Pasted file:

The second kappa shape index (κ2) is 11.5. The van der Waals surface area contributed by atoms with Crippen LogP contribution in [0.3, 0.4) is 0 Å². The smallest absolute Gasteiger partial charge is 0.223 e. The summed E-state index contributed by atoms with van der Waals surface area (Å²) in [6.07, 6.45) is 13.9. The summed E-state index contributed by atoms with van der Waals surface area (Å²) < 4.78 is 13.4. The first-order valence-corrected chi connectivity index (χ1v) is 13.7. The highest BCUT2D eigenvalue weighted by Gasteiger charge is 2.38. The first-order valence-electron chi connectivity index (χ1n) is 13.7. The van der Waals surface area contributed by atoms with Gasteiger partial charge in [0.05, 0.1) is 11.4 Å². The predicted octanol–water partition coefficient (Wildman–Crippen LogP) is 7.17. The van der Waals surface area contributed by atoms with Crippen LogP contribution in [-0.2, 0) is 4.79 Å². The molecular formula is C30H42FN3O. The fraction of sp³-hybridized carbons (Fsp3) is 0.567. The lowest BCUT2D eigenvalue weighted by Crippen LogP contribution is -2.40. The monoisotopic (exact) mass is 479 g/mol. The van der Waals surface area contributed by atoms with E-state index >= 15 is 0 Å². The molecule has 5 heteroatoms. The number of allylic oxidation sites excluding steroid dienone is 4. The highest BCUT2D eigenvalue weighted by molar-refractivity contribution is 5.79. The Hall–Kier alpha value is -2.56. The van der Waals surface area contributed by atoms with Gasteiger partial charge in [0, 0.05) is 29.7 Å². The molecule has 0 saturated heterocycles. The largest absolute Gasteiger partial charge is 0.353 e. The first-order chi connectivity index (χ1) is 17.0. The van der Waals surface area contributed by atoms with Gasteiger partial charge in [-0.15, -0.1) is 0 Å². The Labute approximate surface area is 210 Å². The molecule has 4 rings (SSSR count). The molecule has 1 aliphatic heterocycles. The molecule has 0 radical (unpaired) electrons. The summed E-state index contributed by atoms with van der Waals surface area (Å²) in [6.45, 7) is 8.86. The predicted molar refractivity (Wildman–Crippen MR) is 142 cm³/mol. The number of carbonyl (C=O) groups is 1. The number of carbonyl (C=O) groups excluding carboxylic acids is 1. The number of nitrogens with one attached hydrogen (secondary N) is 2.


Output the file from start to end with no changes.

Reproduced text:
The second kappa shape index (κ2) is 11.5. The van der Waals surface area contributed by atoms with Crippen LogP contribution in [0.3, 0.4) is 0 Å². The smallest absolute Gasteiger partial charge is 0.223 e. The summed E-state index contributed by atoms with van der Waals surface area (Å²) in [6.07, 6.45) is 13.9. The summed E-state index contributed by atoms with van der Waals surface area (Å²) < 4.78 is 13.4. The first-order valence-corrected chi connectivity index (χ1v) is 13.7. The highest BCUT2D eigenvalue weighted by Gasteiger charge is 2.38. The first-order valence-electron chi connectivity index (χ1n) is 13.7. The van der Waals surface area contributed by atoms with Gasteiger partial charge in [0.05, 0.1) is 11.4 Å². The predicted octanol–water partition coefficient (Wildman–Crippen LogP) is 7.17. The van der Waals surface area contributed by atoms with Crippen LogP contribution in [-0.2, 0) is 4.79 Å². The molecular formula is C30H42FN3O. The fraction of sp³-hybridized carbons (Fsp3) is 0.567. The lowest BCUT2D eigenvalue weighted by Crippen LogP contribution is -2.40. The monoisotopic (exact) mass is 479 g/mol. The van der Waals surface area contributed by atoms with E-state index >= 15 is 0 Å². The molecule has 5 heteroatoms. The number of allylic oxidation sites excluding steroid dienone is 4. The highest BCUT2D eigenvalue weighted by molar-refractivity contribution is 5.79. The Hall–Kier alpha value is -2.56. The van der Waals surface area contributed by atoms with Gasteiger partial charge in [0, 0.05) is 29.7 Å². The molecule has 0 saturated heterocycles. The largest absolute Gasteiger partial charge is 0.353 e. The first-order chi connectivity index (χ1) is 17.0. The van der Waals surface area contributed by atoms with Gasteiger partial charge in [-0.15, -0.1) is 0 Å². The Labute approximate surface area is 210 Å². The molecule has 4 rings (SSSR count). The molecule has 1 aliphatic heterocycles. The molecule has 0 radical (unpaired) electrons. The summed E-state index contributed by atoms with van der Waals surface area (Å²) in [6.45, 7) is 8.86. The predicted molar refractivity (Wildman–Crippen MR) is 142 cm³/mol. The number of carbonyl (C=O) groups is 1. The number of carbonyl (C=O) groups excluding carboxylic acids is 1. The number of nitrogens with one attached hydrogen (secondary N) is 2.